(Cf. the General Instruction, 15. “All therefore who offer this prayer are fulfilling a duty of the Church, and also sharing in the highest honor given to Christ’s bride, because as they render praise to God they are standing before God’s throne in the name of Mother Church.)

    So, if we’re defining “liturgy” as “praying in the name of the Church,” it would seem that even when laypeople (i.e., the non-Ordained who aren’t in a public state of consecrated life) pray the Office, they are engaging in a liturgical action.

    Of course, this is presuming that the laypeople in question are praying the Office properly—while it would be perfectly legitimate for a layperson to adapt his or her recitation of the Office according to whatever they find most helpful (e.g., such as using the “Magnificat” version, using a non-official translation, maybe mediating on just a part of the Office or not following the calendar exactly, ect.), since this is a departure from what the Church has officially decreed to be Her public prayer, then I think this would cross the line from “liturgy” into “private devotion.”

    In any event, here I think the question of whether or not something is liturgical would depend on the nature of the prayer as opposed to the status of those who are paying it.

    However, the General Instruction also suggests that those who have a specific commission to pray the Liturgy of the Hours—which would include bishops, priests, deacons, and some (but believe it or not, I actually don’t think all) persons in public states of consecrated life—might still perhaps have their recitation of the Office carry a different significance than that of a layperson’s praying the Liturgy of the Hours.

    (Cf. the General Instruction, 17. “…This work of prayer belongs especially to all who have been called by a special mandate to pray the Liturgy of the Hours…”)
    Given this, my thought is that it might be most helpful to consider this question as being actually two separate questions:

    1. Is the Divine Office still liturgy when it is prayed by laypeople? (And to me, the answer would seem to be “yes.”)

    2. Presuming that the Divine Office is indeed liturgy no matter which member of the Church is praying it, could we still speak of some special quality inherent in the recitation of one formally deputed to say the Office? (I think this would also be “yes.”)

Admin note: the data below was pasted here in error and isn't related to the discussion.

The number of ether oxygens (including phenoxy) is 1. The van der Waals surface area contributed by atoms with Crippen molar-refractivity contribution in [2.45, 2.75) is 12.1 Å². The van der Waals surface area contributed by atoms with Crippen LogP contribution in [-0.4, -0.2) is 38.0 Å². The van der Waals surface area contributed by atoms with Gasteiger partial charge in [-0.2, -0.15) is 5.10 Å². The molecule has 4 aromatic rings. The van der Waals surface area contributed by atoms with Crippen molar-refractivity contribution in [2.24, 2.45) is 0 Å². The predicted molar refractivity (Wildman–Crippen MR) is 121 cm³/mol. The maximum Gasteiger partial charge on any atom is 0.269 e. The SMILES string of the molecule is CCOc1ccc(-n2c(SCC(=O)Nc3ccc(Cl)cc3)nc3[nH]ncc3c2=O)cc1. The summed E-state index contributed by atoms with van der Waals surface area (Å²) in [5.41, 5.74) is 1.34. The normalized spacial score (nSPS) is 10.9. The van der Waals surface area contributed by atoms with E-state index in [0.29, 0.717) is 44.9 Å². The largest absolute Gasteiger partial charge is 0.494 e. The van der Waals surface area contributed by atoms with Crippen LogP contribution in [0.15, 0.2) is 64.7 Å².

32. Sorry, but I do not see what’s complicated about it: the prayer is liturgical insofar as it is “public” and “official”. The prayer is public and official when it is recited by someone in orders or otherwise bound to the recitation of the prayer by a vow of religion. The reason for this is that the priestly and religious characters are essentially public characters, for which praying with the Church and in the name of the Church is an “office”, i.e. a public duty.

    It is laudable and extremely salutary for the laity to pray the hours, but when they do, it is only “liturgical” by homonymy.

    C.

  33. TNCath says:

    Chris Altieri: “The prayer is public and official when it is recited by someone in orders or otherwise bound to the recitation of the prayer by a vow of religion. The reason for this is that the priestly and religious characters are essentially public characters, for which praying with the Church and in the name of the Church is an “office”, i.e. a public duty.”

    And so, if the laity pray the Hours in a parish together, at a regularly scheduled time, that isn’t really “public” or “official” but only by homonymy. They can “look” like they are praying Hours publicly, but they really aren’t and definitely not “officially” because even though they are engaging in the “official prayer of the Church,” the prayer isn’t “official” because they aren’t clerics?

    I think we might be somehow making “liturgy” (public prayer) analagous with “ceremony” (a formal act or set of acts performed as prescribed by ritual or custom) here.

  34. If you blur the distinction, though, then one is going to run into some difficulties. If laity privately reciting the Liturgy of the Hours is a liturgical act, then logically you would have to hold the same for laity who spiritually assist at Mass (when they can not attend Mass physically). Do you all really think that a layperson who prays some or all of the missal and the propers of the day are doing liturgy? Would anyone seriously consider this to be the case? Of course not.

    The private recitation of the Roman Breviary or the Liturgy of the Hours by the laity is a private devotion that can be laudable. The problem here is that for some reason everyone is convinced that liturgy is better than private devotions. If given the choice between the Rosary or the Roman Breviary, I, as a layman, would choose the Rosary. In fact, I would rather practice lectio divinia for 30 minutes in the morning than pray Matens and Lauds. There’s nothing wrong with that, and there is nothing inferior about that!